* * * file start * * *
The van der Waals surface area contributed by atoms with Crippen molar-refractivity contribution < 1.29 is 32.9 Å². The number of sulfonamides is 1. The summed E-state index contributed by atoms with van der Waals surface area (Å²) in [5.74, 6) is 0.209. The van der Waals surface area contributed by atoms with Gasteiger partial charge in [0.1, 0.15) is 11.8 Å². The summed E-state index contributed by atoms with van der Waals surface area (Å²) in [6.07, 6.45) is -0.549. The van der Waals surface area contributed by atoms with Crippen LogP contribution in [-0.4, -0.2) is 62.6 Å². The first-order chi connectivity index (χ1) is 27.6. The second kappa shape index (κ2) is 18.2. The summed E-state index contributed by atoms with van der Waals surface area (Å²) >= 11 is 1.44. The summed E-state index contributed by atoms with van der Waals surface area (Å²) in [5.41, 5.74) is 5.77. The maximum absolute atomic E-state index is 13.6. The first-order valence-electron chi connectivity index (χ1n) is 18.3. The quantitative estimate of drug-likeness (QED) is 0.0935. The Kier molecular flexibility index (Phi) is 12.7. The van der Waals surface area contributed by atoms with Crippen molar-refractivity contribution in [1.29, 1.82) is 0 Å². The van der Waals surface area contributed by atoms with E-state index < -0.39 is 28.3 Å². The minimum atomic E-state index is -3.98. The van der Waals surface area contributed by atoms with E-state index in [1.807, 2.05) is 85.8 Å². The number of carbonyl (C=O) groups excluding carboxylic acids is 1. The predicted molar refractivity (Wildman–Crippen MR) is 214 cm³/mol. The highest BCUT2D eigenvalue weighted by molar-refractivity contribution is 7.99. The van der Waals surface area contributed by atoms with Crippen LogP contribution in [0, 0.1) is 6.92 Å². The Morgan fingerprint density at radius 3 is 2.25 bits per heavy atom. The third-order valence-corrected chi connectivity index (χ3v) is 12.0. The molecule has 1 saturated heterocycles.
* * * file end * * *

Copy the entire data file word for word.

The van der Waals surface area contributed by atoms with Crippen molar-refractivity contribution < 1.29 is 32.9 Å². The number of sulfonamides is 1. The summed E-state index contributed by atoms with van der Waals surface area (Å²) in [5.74, 6) is 0.209. The van der Waals surface area contributed by atoms with Gasteiger partial charge in [0.1, 0.15) is 11.8 Å². The summed E-state index contributed by atoms with van der Waals surface area (Å²) in [6.07, 6.45) is -0.549. The van der Waals surface area contributed by atoms with Crippen LogP contribution in [-0.4, -0.2) is 62.6 Å². The first-order chi connectivity index (χ1) is 27.6. The second kappa shape index (κ2) is 18.2. The summed E-state index contributed by atoms with van der Waals surface area (Å²) >= 11 is 1.44. The summed E-state index contributed by atoms with van der Waals surface area (Å²) in [5.41, 5.74) is 5.77. The maximum absolute atomic E-state index is 13.6. The first-order valence-electron chi connectivity index (χ1n) is 18.3. The quantitative estimate of drug-likeness (QED) is 0.0935. The Kier molecular flexibility index (Phi) is 12.7. The van der Waals surface area contributed by atoms with Crippen molar-refractivity contribution in [1.29, 1.82) is 0 Å². The van der Waals surface area contributed by atoms with E-state index < -0.39 is 28.3 Å². The minimum atomic E-state index is -3.98. The van der Waals surface area contributed by atoms with E-state index in [1.807, 2.05) is 85.8 Å². The number of carbonyl (C=O) groups excluding carboxylic acids is 1. The predicted molar refractivity (Wildman–Crippen MR) is 214 cm³/mol. The highest BCUT2D eigenvalue weighted by molar-refractivity contribution is 7.99. The van der Waals surface area contributed by atoms with Crippen LogP contribution in [0, 0.1) is 6.92 Å². The Morgan fingerprint density at radius 3 is 2.25 bits per heavy atom. The third-order valence-corrected chi connectivity index (χ3v) is 12.0. The molecule has 1 saturated heterocycles.